Surrounded by friends of many decades and places past, a week of salmon fishing on the Spey has become a part of our annual calendar. Filled with food, laughter, a more than adequate supply of booze and an occasional fishy catch, there are also quiet times in most days which allow for photographic exploration and musings on all manner of things.
“I’m going into town (Grantown-on-Spey – some 12km away) this morning. Do you need anything?”
“Yes please, if you’re going to Morty’s some 12 pound line would save me a trip.”
Morty’s – Mortimer’s – in Grantown is a landmark. If fishing, shooting or various other outdoor sports are your bag, you’ll know this local emporium as a place to buy anything from a shotgun to a bright orange triple hook fishing fly. Or a midge-repellent hat, or an oiled cotton jacket. A beanie, or anything else that your wallet might feel it can accommodate. These are essentials for outdoor sports-men and -women all.
And Morty’s is there to assuage the need during these few sporting mid-summer weeks, happily pocketing the punters’ pounds from 09:00 until 17:00 daily (except Sunday).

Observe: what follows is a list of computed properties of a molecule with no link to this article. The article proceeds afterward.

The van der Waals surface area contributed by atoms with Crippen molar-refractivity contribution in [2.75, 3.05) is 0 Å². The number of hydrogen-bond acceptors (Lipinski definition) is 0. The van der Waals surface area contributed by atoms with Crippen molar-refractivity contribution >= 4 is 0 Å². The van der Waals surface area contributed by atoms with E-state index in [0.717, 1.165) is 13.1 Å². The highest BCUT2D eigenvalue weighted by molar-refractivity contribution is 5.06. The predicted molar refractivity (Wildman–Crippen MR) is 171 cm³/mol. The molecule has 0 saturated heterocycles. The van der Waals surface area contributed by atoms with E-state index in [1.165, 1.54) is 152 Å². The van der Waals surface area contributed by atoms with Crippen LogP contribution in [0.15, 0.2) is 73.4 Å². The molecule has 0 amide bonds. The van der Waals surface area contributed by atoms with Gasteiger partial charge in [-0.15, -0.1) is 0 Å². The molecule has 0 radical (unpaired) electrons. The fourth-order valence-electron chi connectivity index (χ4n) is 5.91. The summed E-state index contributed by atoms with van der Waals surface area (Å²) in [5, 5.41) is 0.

“Damn! I’ve just found this old reel in my bag and it needs a new shooting head. I’ll just pop into Morty’s and pick one up. Do you need anything while I’m there?”
Are you getting a sense of GAS?
Us photographers know this all too well, but fishing folk have yet to discover GAS, although most are already all too well aware of the cure. Of course, in writing this, I’m now busy lifting the curtain for them. Not that it needs much; there is probably an order of magnitude more gew-gaws, tsotchkes and paraphernalia available for the would be (part time) hunter than for us lowly photographers.
The riverine forest along this stretch of the Spey is pine dominated, decades old and lit by a low sun on the mornings when the clouds part. Then the light is magnificent, rich with greens and the soft yellow of the sun; don’t shake your head at that, this is Scotland in high summer, after all.
It’s beautiful and a very satisfying meander for the most jaded of photographer. With me on my photographic forays was an X-Pro2, 90mm f2, 56mm f1.2 and the stellar 23mm f1.4.
It also gives me a lead into a project I’ve had in mind for a while. On this trip, I’m able to concentrate on the ferns lining the roads and surrounds. The Fuji’s close-in performance is revealing details and surreal bokeh that I hadn’t expected.
And I make no apologies; I doubt this will be the only gallery of these images you’ll see from me on DS.
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